Are you a good boss? Best-selling author Tom Peters writes, “anyone who takes on any leadership job, minor or major, assumes no less than a sacred trust. This sacred trust is all about what organizations are all about: the professional (and, to some extent, personal) development of people. Sure, the boss’s job is to ‘get the job done,’ and done effectively. But ‘boss-hood’ primarily entails an abiding responsibility for the people under your charge.”
Too often, small business owners don’t spend enough time thinking about this fundamental question — when the answer is critical to the long-term success of their business. It’s easy to get caught up in the daily challenges of operating a business and forget that constant effort is needed to improve as the leader of your enterprise.
This past week we discussed with students in a management class at Everett Community College this issue framed around a single question: “What does a good boss look like?”
We thought our readers would find the perspective of our future business leaders interesting and helpful on a topic so essential to business success. Here are some of their thoughts:
“To me, being a good boss and a good leader means building positive relationships that inspire and create a positive, trustful atmosphere. I think being a boss is not to be too bossy, but to be a leader that cares, understands, and works to get the best from everyone. I admire and respect the boss that allows others to lead and make suggestions that are actually adopted.”
— Mary Andrews
“A good boss searches for specific talents and skills that are needed and then assembles those talents, so an employee or employees understand their role within the company.”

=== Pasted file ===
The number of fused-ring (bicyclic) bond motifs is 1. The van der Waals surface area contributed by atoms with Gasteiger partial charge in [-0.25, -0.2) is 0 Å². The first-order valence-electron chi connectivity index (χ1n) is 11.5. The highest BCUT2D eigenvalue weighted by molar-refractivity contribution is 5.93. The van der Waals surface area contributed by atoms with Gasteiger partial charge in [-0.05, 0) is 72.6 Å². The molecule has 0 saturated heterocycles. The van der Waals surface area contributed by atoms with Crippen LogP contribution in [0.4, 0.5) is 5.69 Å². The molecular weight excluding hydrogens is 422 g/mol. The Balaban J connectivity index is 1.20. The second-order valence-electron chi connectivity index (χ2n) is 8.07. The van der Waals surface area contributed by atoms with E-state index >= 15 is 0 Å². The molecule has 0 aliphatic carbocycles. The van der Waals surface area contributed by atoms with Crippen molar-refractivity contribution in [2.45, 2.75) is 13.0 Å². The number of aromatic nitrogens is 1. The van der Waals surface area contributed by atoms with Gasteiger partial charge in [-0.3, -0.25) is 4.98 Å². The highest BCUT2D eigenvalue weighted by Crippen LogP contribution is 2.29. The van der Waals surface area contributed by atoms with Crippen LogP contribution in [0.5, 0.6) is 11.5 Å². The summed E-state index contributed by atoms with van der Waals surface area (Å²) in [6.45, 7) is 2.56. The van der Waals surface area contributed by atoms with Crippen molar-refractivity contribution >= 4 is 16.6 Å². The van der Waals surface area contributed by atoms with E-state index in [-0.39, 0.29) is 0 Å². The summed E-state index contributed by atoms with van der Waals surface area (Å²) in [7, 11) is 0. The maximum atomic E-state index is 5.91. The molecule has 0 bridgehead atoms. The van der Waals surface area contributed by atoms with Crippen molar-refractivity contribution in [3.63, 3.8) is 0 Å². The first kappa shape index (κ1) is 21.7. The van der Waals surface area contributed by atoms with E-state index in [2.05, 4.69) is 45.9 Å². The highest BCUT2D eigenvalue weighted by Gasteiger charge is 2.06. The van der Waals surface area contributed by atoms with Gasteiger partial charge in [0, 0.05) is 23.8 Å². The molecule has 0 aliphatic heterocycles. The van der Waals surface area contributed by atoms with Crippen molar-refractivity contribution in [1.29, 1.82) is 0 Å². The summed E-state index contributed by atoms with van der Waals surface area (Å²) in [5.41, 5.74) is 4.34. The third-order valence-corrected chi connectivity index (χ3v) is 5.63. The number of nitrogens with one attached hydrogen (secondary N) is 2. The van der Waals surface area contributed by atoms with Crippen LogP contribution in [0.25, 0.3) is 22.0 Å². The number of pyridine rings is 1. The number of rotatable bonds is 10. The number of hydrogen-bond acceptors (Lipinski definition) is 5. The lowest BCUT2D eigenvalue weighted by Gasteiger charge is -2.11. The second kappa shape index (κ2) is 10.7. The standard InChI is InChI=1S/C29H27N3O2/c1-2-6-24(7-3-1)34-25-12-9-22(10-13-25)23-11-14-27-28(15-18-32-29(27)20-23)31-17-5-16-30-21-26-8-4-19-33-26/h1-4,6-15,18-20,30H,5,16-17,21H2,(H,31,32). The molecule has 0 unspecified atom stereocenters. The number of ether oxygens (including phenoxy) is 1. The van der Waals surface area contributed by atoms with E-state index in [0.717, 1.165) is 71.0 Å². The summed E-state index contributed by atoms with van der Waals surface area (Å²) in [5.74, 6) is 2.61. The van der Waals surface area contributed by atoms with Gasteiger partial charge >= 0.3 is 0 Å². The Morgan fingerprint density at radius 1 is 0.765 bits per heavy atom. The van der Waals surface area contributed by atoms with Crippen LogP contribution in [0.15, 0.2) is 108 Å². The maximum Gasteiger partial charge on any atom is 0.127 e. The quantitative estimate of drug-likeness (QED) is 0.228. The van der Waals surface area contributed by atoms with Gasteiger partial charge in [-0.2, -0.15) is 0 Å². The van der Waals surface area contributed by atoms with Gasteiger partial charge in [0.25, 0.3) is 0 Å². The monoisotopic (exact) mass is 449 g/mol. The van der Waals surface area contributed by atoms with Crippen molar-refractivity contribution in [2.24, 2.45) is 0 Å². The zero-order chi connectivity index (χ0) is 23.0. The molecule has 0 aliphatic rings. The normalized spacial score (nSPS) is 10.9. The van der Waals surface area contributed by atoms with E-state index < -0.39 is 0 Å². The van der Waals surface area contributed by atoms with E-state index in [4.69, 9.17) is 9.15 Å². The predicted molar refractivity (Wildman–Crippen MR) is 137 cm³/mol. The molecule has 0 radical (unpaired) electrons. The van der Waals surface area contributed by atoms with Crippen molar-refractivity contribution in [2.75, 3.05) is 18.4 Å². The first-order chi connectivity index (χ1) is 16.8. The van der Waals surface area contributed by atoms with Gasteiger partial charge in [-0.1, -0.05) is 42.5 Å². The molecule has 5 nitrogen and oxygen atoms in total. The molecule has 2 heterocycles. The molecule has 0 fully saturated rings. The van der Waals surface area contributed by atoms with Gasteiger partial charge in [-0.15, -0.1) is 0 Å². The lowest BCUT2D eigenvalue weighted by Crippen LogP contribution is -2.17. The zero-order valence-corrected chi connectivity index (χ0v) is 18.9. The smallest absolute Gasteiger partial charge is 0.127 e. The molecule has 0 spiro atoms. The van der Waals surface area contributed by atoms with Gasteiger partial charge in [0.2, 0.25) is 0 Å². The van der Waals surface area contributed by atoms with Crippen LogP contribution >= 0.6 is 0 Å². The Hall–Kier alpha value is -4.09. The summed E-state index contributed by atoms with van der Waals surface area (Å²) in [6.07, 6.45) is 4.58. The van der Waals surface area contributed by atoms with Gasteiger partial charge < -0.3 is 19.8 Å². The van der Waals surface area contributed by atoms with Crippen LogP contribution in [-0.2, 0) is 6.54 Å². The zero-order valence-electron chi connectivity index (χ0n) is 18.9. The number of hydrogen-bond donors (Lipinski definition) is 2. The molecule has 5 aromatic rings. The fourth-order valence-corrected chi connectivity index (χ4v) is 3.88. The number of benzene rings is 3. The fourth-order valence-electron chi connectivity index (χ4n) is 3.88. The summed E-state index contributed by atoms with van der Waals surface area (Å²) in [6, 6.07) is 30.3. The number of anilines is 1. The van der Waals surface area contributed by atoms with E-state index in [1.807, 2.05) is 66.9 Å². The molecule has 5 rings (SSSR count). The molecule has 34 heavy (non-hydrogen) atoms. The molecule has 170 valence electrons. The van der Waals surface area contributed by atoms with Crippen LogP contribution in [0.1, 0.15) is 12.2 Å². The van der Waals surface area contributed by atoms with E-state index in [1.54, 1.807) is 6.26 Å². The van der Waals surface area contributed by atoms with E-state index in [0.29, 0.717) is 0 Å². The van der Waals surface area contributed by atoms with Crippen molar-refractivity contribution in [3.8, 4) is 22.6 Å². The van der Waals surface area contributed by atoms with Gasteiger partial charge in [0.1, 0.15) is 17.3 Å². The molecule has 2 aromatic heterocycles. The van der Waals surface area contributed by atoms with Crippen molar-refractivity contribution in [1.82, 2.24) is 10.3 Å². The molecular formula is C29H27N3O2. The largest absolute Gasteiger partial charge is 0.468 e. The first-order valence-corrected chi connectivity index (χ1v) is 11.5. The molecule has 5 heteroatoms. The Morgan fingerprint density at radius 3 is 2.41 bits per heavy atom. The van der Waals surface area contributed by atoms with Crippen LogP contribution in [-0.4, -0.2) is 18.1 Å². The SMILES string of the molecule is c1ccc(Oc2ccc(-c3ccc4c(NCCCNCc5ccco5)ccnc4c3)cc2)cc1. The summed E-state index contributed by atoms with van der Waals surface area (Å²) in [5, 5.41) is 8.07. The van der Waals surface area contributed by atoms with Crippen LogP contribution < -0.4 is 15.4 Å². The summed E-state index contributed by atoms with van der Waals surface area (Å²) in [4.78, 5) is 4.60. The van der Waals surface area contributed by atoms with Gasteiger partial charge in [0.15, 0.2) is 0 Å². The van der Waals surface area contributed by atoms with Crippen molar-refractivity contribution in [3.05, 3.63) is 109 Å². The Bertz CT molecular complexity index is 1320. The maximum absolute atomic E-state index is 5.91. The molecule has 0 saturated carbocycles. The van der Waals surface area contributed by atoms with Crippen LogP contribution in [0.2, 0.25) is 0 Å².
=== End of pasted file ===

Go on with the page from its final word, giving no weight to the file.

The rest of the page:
— Christina Darlewon
“The best leader takes the role of a mentor. Discipline is used to coach, asking questions gains clarity—tailoring a response to improve my skills. He teaches that if you can’t have fun at what you do, you are not doing it right.”
— Shane Warbus
“A good boss is patient and can explain a task so that it can be understood. He or she is slow to anger when someone new doesn’t quite understand and asks questions that may sound stupid.”
— Justin Kroeger
“A good boss has compassion for all employees, treats everyone as equals and values everyone’s opinion.”
— Duane Lesh
“Takes the time to listen to questions and concerns even if I have no authority to change them. This will give me the feeling of being a part of a team and my suggestions have merit. Patience can go a long way in an office and knowing my boss will back me up gives me the confidence to do my job well.’’
— Brandi Montreuil
“She was a good boss because she always pushed us to do our best and was always concerned about us.”
— Wanda Hayes
“She knew that we were not just cogs in the machine. We were people with flaws and huge potential, and if she helped us reach our potential, we would be more successful in helping her reach her goal as well.”
— Andrew Bydalek
We find the words of the students an important reminder that the work to improve leadership and management skills is challenging, but will pay big dividends in improving your business.
Take a moment and think about your best bosses. What did you learn from them? Strong leadership can improve your business now, encourage retention and inspire future bosses.
Pat Sisneros is the Vice President of College Services at Everett Community College. Juergen Kneifel is an Associate Faculty in the EvCC Entrepreneurship program. Please send your comments to firstname.lastname@example.org